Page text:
The chick was of course unsure of what it would encounter outside the farm, but it was stubborn enough to keep going. No matter what life threw in its path, it would deal with it.

The chick entered a forest path and was enthralled by all the big trees around it with noises from all sorts of animals. Birds were singing in the trees, creepy-crawlies were sliding across the grass, woodpeckers were pecking on the tree barks, deer were grazing peacefully in the shades of the leaves. The chick stopped in its tracks, amazed at the wonders of nature. Never had it imagined how beautiful life outside the barn could be. All of a sudden, an acorn fell on its head. But this chicken didn’t fear the sky was falling and start to run like crazy. No. This chick simply looked up and saw a playful little cheeky monkey grinning at it.

Long story short, the chick and the monkey became friends. They were both young and full of energy so they decided to discover life together. And just like the chick wanted to see what was beyond the boundaries of the barn, the monkey wanted to see what was beyond the forest. The chick packed a fresh batch of seeds and the monkey a few bananas. And off they set together.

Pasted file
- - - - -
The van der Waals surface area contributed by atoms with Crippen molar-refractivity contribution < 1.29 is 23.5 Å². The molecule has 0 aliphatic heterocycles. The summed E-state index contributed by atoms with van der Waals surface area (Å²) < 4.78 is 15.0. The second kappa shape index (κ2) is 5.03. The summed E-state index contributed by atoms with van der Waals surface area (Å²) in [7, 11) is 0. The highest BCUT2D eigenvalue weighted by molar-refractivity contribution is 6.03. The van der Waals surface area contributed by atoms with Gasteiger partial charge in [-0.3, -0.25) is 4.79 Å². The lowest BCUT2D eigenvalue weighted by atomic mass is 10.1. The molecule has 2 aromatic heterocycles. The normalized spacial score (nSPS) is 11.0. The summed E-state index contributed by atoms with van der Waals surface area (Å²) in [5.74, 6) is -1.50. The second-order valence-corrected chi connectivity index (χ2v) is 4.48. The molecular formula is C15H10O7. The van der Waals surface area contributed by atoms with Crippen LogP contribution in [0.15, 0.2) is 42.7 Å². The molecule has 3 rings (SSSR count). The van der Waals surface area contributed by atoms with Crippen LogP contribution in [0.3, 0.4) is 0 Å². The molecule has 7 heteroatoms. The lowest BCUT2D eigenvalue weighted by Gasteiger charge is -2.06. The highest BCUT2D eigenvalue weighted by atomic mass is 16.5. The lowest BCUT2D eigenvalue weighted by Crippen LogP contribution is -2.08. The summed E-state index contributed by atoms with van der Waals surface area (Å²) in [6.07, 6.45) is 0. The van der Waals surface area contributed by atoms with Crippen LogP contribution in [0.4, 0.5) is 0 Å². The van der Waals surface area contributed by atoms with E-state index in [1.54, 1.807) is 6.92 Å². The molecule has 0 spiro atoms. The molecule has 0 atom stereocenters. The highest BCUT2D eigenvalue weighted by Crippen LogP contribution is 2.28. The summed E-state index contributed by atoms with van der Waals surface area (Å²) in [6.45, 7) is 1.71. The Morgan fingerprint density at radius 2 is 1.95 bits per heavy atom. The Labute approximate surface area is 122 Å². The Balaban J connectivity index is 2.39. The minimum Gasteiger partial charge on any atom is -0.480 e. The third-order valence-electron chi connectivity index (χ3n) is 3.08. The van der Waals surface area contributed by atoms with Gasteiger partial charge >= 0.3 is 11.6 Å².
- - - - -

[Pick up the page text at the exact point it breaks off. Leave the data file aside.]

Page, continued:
The two reached a large blue lake. It seemed so calm as if it was a transparent crystal sheet covering the land. And on it there were ducks and swans skimming across the water. There was in particular a young duckling. It was not ugly at all. And it was a duckling that would grow into a duck not a swan. Curious to see what these two were staring at, the duckling swam close to the shore, and with a hop jumped on to land. The chick and monkey were startled with this fluffy animal that was splattering water all over them.

Soon enough, the two became three, as the duckling too wanted to experience life beyond the lake.

And so the animals continued, discovering new places and new friends, growing up together and enjoying life in the fullest. Because there will always be someone who wants to live beyond the confines of their own world, and no matter how wonderful you see their world, someone else will always want to see more.

So moral of the story is: don’t be afraid to exit your comfort zone, you’d be surprised at how much more there is out there that you never even imagined!

The thrill of a good scare